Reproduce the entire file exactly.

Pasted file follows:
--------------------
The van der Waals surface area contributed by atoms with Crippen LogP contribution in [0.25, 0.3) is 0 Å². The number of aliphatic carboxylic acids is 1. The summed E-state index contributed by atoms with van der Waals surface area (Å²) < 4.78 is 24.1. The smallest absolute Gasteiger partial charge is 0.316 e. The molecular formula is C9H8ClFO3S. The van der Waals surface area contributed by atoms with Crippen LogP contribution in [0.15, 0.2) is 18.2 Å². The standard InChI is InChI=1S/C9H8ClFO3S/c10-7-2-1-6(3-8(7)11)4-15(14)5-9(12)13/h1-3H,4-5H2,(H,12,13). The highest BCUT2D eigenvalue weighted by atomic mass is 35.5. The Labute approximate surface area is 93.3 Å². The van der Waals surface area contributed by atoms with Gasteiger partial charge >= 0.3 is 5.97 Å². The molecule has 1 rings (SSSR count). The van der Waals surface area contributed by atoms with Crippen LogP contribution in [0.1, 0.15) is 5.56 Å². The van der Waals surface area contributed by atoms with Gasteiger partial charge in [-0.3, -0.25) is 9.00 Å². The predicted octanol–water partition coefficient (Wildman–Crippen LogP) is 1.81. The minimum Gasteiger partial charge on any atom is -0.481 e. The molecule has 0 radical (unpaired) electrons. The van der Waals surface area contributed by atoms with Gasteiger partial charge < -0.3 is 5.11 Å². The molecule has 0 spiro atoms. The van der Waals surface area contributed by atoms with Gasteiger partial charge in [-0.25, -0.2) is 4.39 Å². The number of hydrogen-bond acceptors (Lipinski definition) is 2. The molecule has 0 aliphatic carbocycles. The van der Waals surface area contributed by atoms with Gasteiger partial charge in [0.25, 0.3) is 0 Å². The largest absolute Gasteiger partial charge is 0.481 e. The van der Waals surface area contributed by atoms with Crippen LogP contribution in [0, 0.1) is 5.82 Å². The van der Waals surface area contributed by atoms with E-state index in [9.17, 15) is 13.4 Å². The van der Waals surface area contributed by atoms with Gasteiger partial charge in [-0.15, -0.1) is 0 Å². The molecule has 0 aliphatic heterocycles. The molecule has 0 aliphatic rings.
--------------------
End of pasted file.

The van der Waals surface area contributed by atoms with Crippen LogP contribution in [0.25, 0.3) is 0 Å². The number of aliphatic carboxylic acids is 1. The summed E-state index contributed by atoms with van der Waals surface area (Å²) < 4.78 is 24.1. The smallest absolute Gasteiger partial charge is 0.316 e. The molecular formula is C9H8ClFO3S. The van der Waals surface area contributed by atoms with Crippen LogP contribution in [0.15, 0.2) is 18.2 Å². The standard InChI is InChI=1S/C9H8ClFO3S/c10-7-2-1-6(3-8(7)11)4-15(14)5-9(12)13/h1-3H,4-5H2,(H,12,13). The highest BCUT2D eigenvalue weighted by atomic mass is 35.5. The Labute approximate surface area is 93.3 Å². The van der Waals surface area contributed by atoms with Gasteiger partial charge >= 0.3 is 5.97 Å². The molecule has 1 rings (SSSR count). The van der Waals surface area contributed by atoms with Crippen LogP contribution in [0.1, 0.15) is 5.56 Å². The van der Waals surface area contributed by atoms with Gasteiger partial charge in [-0.3, -0.25) is 9.00 Å². The predicted octanol–water partition coefficient (Wildman–Crippen LogP) is 1.81. The minimum Gasteiger partial charge on any atom is -0.481 e. The molecule has 0 radical (unpaired) electrons. The van der Waals surface area contributed by atoms with Gasteiger partial charge < -0.3 is 5.11 Å². The molecule has 0 spiro atoms. The van der Waals surface area contributed by atoms with Gasteiger partial charge in [-0.25, -0.2) is 4.39 Å². The number of hydrogen-bond acceptors (Lipinski definition) is 2. The molecule has 0 aliphatic carbocycles. The van der Waals surface area contributed by atoms with Gasteiger partial charge in [0.25, 0.3) is 0 Å². The largest absolute Gasteiger partial charge is 0.481 e. The van der Waals surface area contributed by atoms with Crippen LogP contribution in [0, 0.1) is 5.82 Å². The van der Waals surface area contributed by atoms with E-state index in [9.17, 15) is 13.4 Å². The van der Waals surface area contributed by atoms with Gasteiger partial charge in [-0.15, -0.1) is 0 Å². The molecule has 0 aliphatic heterocycles. The molecule has 0 aliphatic rings.